Over-grazed veldt this side of the river and cane-fields the other, with the Sibudu Site in between.



Committee Meetings:

Committee – Derek Nicholson; Noreen Ramsden; Gordon Tomlinson; Charlotte Mbali; Jean Senogles; Mapaseka Matsime; Christine Sole; and Ken Lever. Noreen hosted all thirteen committee meetings held this year, at her house, and took and typed the minutes – thank you Noreen.  Gordon took over as Treasurer at the 2016 AGM as Jean Stevenson had moved to Cape Town– thank you Gordon.

 Barbara resigned from the Trust and the FoS Committee to concentrate on her UNISA studies. Barbara was the liaison between the FoS and the Trust. Thank you Barbara for your input; and congratulations for your success at UNISA.

 Jean Senogles and Mapaseka Matsime joined the committee at the 2016 AGM, and Ken Lever was co-opted during the year to lead the Ballito Chapter.

 The rest of this report is summarized as follows:

  • The status of FoS as an NPO,
  • FoS relationship with the Trust and the Archaeologists,
  • Education – public and schools,
  • Promotion of Sibudu as a tourist attraction, the Ballito Chapter, and
  • The declaration of Sibudu as a National Heritage site.


  • Status of Friends of Sibudu

This is best described as “on-going”; in other words we are not yet established as an NPO. We have had to make some minor changes to the constitution to comply with the necessary requirements, and we expect to finalize this during the next year.

  •  Relationship with Sibudu Trust and the Archaeologists

The Sibudu Trust consists of Prof Conard, and lawyersSiyabonga Mkhizeand Simon Chetwynd-Palmer.

The Trust is concerned with what is called the “core site” and they are presently in negotiations with the land owner to buy (about 4 hectares) of land on which the site is situated. This requires the declassification of the agricultural status of the land – and hence is a drawn out process.

 The party of archaeologists, led by Prof Conard arrived 20 February and left 20 March. This was a shorter period than last year, and on some days digging activity was interrupted by rain. No visits to the site were possible, and there was no talk arranged by the local Archaeological Society.

Manual Will gave a talk at the “Green Door” organized by the Life Long Learning Association, of which Charlotte is the Chairperson. (The takings at this talk were donated to FoS and covered exactly the expenses incurred in conducting a teachers’ workshop in Tongaat.)

Manual Will also spoke at the breakfast meeting attended by prominent members of the Ballito business community. This meeting was arranged by Ken Lever.

Two members of the archaeological team, working on their post-graduate studies, gave a talk at Danville Girls High, arranged by Jean; and another two were also involved in the workshop at Tongaat.

 FoS will contact the archaeologists in November this year to start making plans for their involvement in 2018.

  •  Education – for the General Public and for Schools

One or two articles have featured in local newspapers. There is clearly scope for greater activity here.

On 29 October last year, with much help from Richard Finch, a publicity event was arranged in Ballito at Richard’s Ekhaya Guest House. There we met Ken Lever and others from Ballito. Ken now leads the Ballito chapter of FoS.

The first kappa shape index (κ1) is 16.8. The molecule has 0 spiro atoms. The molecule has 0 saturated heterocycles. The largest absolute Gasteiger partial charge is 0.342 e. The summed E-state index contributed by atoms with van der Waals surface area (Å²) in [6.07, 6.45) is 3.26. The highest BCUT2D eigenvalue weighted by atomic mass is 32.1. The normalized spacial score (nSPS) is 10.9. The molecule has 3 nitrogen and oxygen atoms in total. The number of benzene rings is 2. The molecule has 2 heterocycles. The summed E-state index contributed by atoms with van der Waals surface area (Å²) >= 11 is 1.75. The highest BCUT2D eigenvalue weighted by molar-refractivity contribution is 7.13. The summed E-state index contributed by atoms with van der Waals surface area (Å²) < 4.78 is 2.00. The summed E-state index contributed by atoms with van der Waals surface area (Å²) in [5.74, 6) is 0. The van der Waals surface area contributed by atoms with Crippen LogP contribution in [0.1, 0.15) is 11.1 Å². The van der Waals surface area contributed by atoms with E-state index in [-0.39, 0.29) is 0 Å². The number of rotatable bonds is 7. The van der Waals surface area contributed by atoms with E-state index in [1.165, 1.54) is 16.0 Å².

On 3 May Jean, Charlotte, and I did a presentation at the Simbithi Country Club initiated by Ken, (in response to a gap in the Birders Association programme) and then arranged by Chris Matthews. This event was attended by more than fifty people. Jane Wiltshire and Mike White – prominent business people in Ballito attended.

Ken is the driving force behind the Ballito chapter. He has made productive contact with Pat Conway, the developer who owns the land immediately south of the site.

 Charlotte’s film company was invited to participate in the NEWF film congress held two months ago at the Botanical Gardens. Thom (cameraman) and Charlotte (in a group of eight finalists) were required to “pitch” an outline for a ten minute film in a competition for a possible funding (of R50 000). They were not amongst the four emergent film making companies selected. [Charlotte elaborates].  Film/video is now on our monthly meeting agenda. 

 In an effort to get the significance of Sibudu recognized in the school curriculum Charlotte arranged a meeting with the National SACE representative of the teachers Professional Development Organization – Dr.  R. B. Soman of Brookdale Primary school. The idea was to have our MSA presentation accredited so that teachers could earn points by attending a MSA workshop, and later conducting workshops for other teachers. The CPTD system is in the early stages so no progress has yet been made.  

 A workshop for Social Science teachers was organized and held at the Tongaat Education Centre with the help of the Social Science Advisor for Ilembe District, Mr Sihle Mkhanya, and attended by twenty teachers. This was very successful and we were hoping to conduct another before the end of the year.

 As a result of Charlotte’s contact with Langa Nsibande, Social Science Provincial Co-ordinator, Noreen and I were invited to make a submission to a Ministerial Task Team working on the review of the National history curriculum. We gave an oral presentation and made a written submission. Our point was that all pupils from Grade 5 (or earlier) to Grade 12 should be made aware of the fact that all modern humans originated in south and east Africa and lived here before anywhere else in the world. We await feedback from the Task Team.